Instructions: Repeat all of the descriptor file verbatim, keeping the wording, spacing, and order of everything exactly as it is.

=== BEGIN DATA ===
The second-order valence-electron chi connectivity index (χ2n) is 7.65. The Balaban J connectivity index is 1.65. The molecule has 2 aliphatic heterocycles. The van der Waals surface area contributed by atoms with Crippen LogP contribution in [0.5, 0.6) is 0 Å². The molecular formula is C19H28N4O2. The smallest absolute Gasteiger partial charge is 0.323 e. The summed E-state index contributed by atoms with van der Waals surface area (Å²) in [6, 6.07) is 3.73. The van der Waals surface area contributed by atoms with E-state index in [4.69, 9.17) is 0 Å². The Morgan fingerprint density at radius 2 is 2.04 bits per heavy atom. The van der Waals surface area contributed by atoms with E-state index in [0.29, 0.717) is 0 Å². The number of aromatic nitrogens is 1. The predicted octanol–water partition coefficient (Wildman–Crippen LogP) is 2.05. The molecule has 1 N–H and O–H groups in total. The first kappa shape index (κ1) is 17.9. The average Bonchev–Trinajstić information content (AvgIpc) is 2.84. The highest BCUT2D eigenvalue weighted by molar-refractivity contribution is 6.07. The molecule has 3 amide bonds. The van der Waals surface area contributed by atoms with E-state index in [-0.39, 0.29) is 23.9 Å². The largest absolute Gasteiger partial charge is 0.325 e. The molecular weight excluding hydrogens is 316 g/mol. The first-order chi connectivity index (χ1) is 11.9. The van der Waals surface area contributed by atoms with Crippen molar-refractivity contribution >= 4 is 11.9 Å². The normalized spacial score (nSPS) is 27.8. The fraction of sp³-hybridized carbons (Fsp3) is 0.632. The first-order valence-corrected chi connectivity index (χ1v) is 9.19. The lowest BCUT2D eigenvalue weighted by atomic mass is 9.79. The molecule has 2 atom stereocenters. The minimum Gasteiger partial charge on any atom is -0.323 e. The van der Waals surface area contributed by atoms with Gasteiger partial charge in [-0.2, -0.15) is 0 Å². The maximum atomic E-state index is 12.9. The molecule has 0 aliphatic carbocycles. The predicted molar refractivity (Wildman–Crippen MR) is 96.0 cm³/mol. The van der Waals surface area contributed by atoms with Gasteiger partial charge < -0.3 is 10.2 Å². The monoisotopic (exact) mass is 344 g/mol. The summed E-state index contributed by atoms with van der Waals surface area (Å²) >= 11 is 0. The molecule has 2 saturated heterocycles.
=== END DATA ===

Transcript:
The second-order valence-electron chi connectivity index (χ2n) is 7.65. The Balaban J connectivity index is 1.65. The molecule has 2 aliphatic heterocycles. The van der Waals surface area contributed by atoms with Crippen LogP contribution in [0.5, 0.6) is 0 Å². The molecular formula is C19H28N4O2. The smallest absolute Gasteiger partial charge is 0.323 e. The summed E-state index contributed by atoms with van der Waals surface area (Å²) in [6, 6.07) is 3.73. The van der Waals surface area contributed by atoms with E-state index in [4.69, 9.17) is 0 Å². The Morgan fingerprint density at radius 2 is 2.04 bits per heavy atom. The van der Waals surface area contributed by atoms with E-state index in [0.29, 0.717) is 0 Å². The number of aromatic nitrogens is 1. The predicted octanol–water partition coefficient (Wildman–Crippen LogP) is 2.05. The molecule has 1 N–H and O–H groups in total. The first kappa shape index (κ1) is 17.9. The average Bonchev–Trinajstić information content (AvgIpc) is 2.84. The highest BCUT2D eigenvalue weighted by molar-refractivity contribution is 6.07. The molecule has 3 amide bonds. The van der Waals surface area contributed by atoms with E-state index in [-0.39, 0.29) is 23.9 Å². The largest absolute Gasteiger partial charge is 0.325 e. The molecular weight excluding hydrogens is 316 g/mol. The first-order chi connectivity index (χ1) is 11.9. The van der Waals surface area contributed by atoms with Crippen molar-refractivity contribution >= 4 is 11.9 Å². The normalized spacial score (nSPS) is 27.8. The fraction of sp³-hybridized carbons (Fsp3) is 0.632. The first-order valence-corrected chi connectivity index (χ1v) is 9.19. The lowest BCUT2D eigenvalue weighted by atomic mass is 9.79. The molecule has 2 atom stereocenters. The minimum Gasteiger partial charge on any atom is -0.323 e. The van der Waals surface area contributed by atoms with Gasteiger partial charge in [-0.2, -0.15) is 0 Å². The maximum atomic E-state index is 12.9. The molecule has 0 aliphatic carbocycles. The predicted molar refractivity (Wildman–Crippen MR) is 96.0 cm³/mol. The van der Waals surface area contributed by atoms with Gasteiger partial charge < -0.3 is 10.2 Å². The monoisotopic (exact) mass is 344 g/mol. The summed E-state index contributed by atoms with van der Waals surface area (Å²) >= 11 is 0. The molecule has 2 saturated heterocycles.